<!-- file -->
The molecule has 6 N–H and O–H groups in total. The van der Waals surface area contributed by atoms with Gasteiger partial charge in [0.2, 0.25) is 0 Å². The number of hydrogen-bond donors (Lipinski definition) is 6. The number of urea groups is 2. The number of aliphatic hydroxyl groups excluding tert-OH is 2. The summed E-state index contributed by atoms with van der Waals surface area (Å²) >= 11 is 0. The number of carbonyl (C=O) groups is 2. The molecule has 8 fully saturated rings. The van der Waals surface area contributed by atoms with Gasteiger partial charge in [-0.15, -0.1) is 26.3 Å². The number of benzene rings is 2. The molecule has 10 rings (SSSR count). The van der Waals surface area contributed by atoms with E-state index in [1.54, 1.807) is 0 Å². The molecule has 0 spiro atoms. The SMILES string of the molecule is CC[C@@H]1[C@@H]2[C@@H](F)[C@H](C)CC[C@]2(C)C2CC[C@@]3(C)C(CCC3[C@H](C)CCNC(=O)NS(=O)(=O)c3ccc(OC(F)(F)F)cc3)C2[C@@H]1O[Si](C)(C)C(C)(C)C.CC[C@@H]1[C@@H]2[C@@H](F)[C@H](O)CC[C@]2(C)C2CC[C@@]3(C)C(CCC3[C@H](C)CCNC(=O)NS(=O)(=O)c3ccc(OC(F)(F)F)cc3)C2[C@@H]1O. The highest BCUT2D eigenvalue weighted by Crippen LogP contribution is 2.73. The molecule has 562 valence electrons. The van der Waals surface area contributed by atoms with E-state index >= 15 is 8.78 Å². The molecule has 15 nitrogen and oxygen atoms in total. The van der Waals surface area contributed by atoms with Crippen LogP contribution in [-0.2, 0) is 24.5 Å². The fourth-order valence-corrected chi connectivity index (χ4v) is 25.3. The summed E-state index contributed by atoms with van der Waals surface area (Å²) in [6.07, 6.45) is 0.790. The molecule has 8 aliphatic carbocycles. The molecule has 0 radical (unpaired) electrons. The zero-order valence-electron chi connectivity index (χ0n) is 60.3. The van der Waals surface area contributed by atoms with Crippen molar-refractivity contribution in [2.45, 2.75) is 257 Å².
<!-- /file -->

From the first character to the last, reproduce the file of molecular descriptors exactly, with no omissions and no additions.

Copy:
The molecule has 6 N–H and O–H groups in total. The van der Waals surface area contributed by atoms with Gasteiger partial charge in [0.2, 0.25) is 0 Å². The number of hydrogen-bond donors (Lipinski definition) is 6. The number of urea groups is 2. The number of aliphatic hydroxyl groups excluding tert-OH is 2. The summed E-state index contributed by atoms with van der Waals surface area (Å²) >= 11 is 0. The number of carbonyl (C=O) groups is 2. The molecule has 8 fully saturated rings. The van der Waals surface area contributed by atoms with Gasteiger partial charge in [-0.15, -0.1) is 26.3 Å². The number of benzene rings is 2. The molecule has 10 rings (SSSR count). The van der Waals surface area contributed by atoms with E-state index in [1.54, 1.807) is 0 Å². The molecule has 0 spiro atoms. The SMILES string of the molecule is CC[C@@H]1[C@@H]2[C@@H](F)[C@H](C)CC[C@]2(C)C2CC[C@@]3(C)C(CCC3[C@H](C)CCNC(=O)NS(=O)(=O)c3ccc(OC(F)(F)F)cc3)C2[C@@H]1O[Si](C)(C)C(C)(C)C.CC[C@@H]1[C@@H]2[C@@H](F)[C@H](O)CC[C@]2(C)C2CC[C@@]3(C)C(CCC3[C@H](C)CCNC(=O)NS(=O)(=O)c3ccc(OC(F)(F)F)cc3)C2[C@@H]1O. The highest BCUT2D eigenvalue weighted by Crippen LogP contribution is 2.73. The molecule has 562 valence electrons. The van der Waals surface area contributed by atoms with E-state index >= 15 is 8.78 Å². The molecule has 15 nitrogen and oxygen atoms in total. The van der Waals surface area contributed by atoms with Crippen LogP contribution in [-0.2, 0) is 24.5 Å². The fourth-order valence-corrected chi connectivity index (χ4v) is 25.3. The summed E-state index contributed by atoms with van der Waals surface area (Å²) in [6.07, 6.45) is 0.790. The molecule has 8 aliphatic carbocycles. The molecule has 0 radical (unpaired) electrons. The zero-order valence-electron chi connectivity index (χ0n) is 60.3. The van der Waals surface area contributed by atoms with Crippen molar-refractivity contribution in [2.45, 2.75) is 257 Å².